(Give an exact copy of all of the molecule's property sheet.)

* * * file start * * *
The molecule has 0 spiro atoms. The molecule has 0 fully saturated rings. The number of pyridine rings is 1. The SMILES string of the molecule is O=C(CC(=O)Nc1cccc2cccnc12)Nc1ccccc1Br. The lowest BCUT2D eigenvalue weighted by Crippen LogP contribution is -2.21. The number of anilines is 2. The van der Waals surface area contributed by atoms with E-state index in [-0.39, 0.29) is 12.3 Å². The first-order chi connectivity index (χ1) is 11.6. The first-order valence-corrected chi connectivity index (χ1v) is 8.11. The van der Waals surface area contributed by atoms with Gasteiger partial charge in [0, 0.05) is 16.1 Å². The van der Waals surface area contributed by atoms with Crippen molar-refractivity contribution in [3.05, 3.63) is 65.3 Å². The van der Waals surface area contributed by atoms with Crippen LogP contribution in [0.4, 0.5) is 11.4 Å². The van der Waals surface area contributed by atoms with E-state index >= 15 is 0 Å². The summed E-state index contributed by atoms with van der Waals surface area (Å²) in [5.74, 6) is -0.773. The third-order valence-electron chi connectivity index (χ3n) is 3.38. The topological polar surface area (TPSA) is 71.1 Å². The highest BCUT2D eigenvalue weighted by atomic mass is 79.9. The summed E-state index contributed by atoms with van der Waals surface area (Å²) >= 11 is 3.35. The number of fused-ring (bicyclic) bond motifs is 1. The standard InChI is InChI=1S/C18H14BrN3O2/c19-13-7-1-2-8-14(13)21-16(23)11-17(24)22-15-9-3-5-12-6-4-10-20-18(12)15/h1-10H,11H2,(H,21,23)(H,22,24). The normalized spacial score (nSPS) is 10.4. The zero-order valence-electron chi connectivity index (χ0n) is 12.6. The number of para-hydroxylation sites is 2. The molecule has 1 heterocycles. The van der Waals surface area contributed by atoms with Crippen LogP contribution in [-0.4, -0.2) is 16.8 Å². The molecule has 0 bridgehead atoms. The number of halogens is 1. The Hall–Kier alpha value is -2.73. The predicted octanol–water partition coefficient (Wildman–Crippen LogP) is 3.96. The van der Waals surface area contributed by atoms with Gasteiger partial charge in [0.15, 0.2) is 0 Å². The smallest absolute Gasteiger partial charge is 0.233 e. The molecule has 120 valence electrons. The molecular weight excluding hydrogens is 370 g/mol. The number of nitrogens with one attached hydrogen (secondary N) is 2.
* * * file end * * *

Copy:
The molecule has 0 spiro atoms. The molecule has 0 fully saturated rings. The number of pyridine rings is 1. The SMILES string of the molecule is O=C(CC(=O)Nc1cccc2cccnc12)Nc1ccccc1Br. The lowest BCUT2D eigenvalue weighted by Crippen LogP contribution is -2.21. The number of anilines is 2. The van der Waals surface area contributed by atoms with E-state index in [-0.39, 0.29) is 12.3 Å². The first-order chi connectivity index (χ1) is 11.6. The first-order valence-corrected chi connectivity index (χ1v) is 8.11. The van der Waals surface area contributed by atoms with Gasteiger partial charge in [0, 0.05) is 16.1 Å². The van der Waals surface area contributed by atoms with Crippen molar-refractivity contribution in [3.05, 3.63) is 65.3 Å². The van der Waals surface area contributed by atoms with Crippen LogP contribution in [0.4, 0.5) is 11.4 Å². The van der Waals surface area contributed by atoms with E-state index >= 15 is 0 Å². The summed E-state index contributed by atoms with van der Waals surface area (Å²) in [5.74, 6) is -0.773. The third-order valence-electron chi connectivity index (χ3n) is 3.38. The topological polar surface area (TPSA) is 71.1 Å². The highest BCUT2D eigenvalue weighted by atomic mass is 79.9. The summed E-state index contributed by atoms with van der Waals surface area (Å²) >= 11 is 3.35. The number of fused-ring (bicyclic) bond motifs is 1. The standard InChI is InChI=1S/C18H14BrN3O2/c19-13-7-1-2-8-14(13)21-16(23)11-17(24)22-15-9-3-5-12-6-4-10-20-18(12)15/h1-10H,11H2,(H,21,23)(H,22,24). The normalized spacial score (nSPS) is 10.4. The zero-order valence-electron chi connectivity index (χ0n) is 12.6. The number of para-hydroxylation sites is 2. The molecule has 1 heterocycles. The van der Waals surface area contributed by atoms with Crippen LogP contribution in [-0.4, -0.2) is 16.8 Å². The molecule has 0 bridgehead atoms. The number of halogens is 1. The Hall–Kier alpha value is -2.73. The predicted octanol–water partition coefficient (Wildman–Crippen LogP) is 3.96. The van der Waals surface area contributed by atoms with Gasteiger partial charge in [0.15, 0.2) is 0 Å². The smallest absolute Gasteiger partial charge is 0.233 e. The molecule has 120 valence electrons. The molecular weight excluding hydrogens is 370 g/mol. The number of nitrogens with one attached hydrogen (secondary N) is 2.